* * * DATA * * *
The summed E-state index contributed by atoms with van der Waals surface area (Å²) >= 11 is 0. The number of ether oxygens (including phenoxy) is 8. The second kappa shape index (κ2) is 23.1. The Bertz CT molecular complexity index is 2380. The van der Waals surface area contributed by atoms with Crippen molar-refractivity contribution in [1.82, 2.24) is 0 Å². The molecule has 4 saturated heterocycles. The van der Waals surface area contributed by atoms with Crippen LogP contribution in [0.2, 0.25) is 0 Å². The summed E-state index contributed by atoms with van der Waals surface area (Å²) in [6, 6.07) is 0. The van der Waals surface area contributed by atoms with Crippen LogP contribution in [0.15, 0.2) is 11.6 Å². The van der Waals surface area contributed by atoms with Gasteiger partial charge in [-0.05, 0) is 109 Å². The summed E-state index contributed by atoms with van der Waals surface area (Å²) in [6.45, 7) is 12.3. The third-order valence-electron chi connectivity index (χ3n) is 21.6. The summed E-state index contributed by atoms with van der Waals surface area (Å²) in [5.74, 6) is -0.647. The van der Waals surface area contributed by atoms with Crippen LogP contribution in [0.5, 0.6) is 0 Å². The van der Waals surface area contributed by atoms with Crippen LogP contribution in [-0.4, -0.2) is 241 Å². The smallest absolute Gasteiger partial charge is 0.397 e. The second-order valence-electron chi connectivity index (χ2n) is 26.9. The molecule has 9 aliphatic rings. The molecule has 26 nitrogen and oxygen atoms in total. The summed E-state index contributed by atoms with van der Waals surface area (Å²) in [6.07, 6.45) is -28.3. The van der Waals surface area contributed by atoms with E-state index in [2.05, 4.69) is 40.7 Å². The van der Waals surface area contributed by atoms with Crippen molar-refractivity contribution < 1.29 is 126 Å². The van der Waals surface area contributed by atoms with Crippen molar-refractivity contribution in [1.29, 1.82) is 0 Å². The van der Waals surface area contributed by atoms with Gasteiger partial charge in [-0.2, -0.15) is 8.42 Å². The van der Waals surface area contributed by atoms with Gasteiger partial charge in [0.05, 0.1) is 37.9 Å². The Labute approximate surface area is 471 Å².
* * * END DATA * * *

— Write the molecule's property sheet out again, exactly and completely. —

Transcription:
The summed E-state index contributed by atoms with van der Waals surface area (Å²) >= 11 is 0. The number of ether oxygens (including phenoxy) is 8. The second kappa shape index (κ2) is 23.1. The Bertz CT molecular complexity index is 2380. The van der Waals surface area contributed by atoms with Crippen molar-refractivity contribution in [1.82, 2.24) is 0 Å². The molecule has 4 saturated heterocycles. The van der Waals surface area contributed by atoms with Crippen LogP contribution in [0.2, 0.25) is 0 Å². The summed E-state index contributed by atoms with van der Waals surface area (Å²) in [6, 6.07) is 0. The van der Waals surface area contributed by atoms with Crippen LogP contribution in [0.15, 0.2) is 11.6 Å². The van der Waals surface area contributed by atoms with Gasteiger partial charge in [-0.05, 0) is 109 Å². The summed E-state index contributed by atoms with van der Waals surface area (Å²) in [6.45, 7) is 12.3. The third-order valence-electron chi connectivity index (χ3n) is 21.6. The summed E-state index contributed by atoms with van der Waals surface area (Å²) in [5.74, 6) is -0.647. The van der Waals surface area contributed by atoms with Crippen LogP contribution in [0.5, 0.6) is 0 Å². The van der Waals surface area contributed by atoms with Crippen LogP contribution in [-0.4, -0.2) is 241 Å². The smallest absolute Gasteiger partial charge is 0.397 e. The second-order valence-electron chi connectivity index (χ2n) is 26.9. The molecule has 9 aliphatic rings. The molecule has 26 nitrogen and oxygen atoms in total. The summed E-state index contributed by atoms with van der Waals surface area (Å²) in [6.07, 6.45) is -28.3. The van der Waals surface area contributed by atoms with E-state index in [2.05, 4.69) is 40.7 Å². The van der Waals surface area contributed by atoms with Crippen molar-refractivity contribution < 1.29 is 126 Å². The van der Waals surface area contributed by atoms with Crippen molar-refractivity contribution in [1.29, 1.82) is 0 Å². The van der Waals surface area contributed by atoms with Gasteiger partial charge in [-0.2, -0.15) is 8.42 Å². The van der Waals surface area contributed by atoms with Gasteiger partial charge in [0.05, 0.1) is 37.9 Å². The Labute approximate surface area is 471 Å².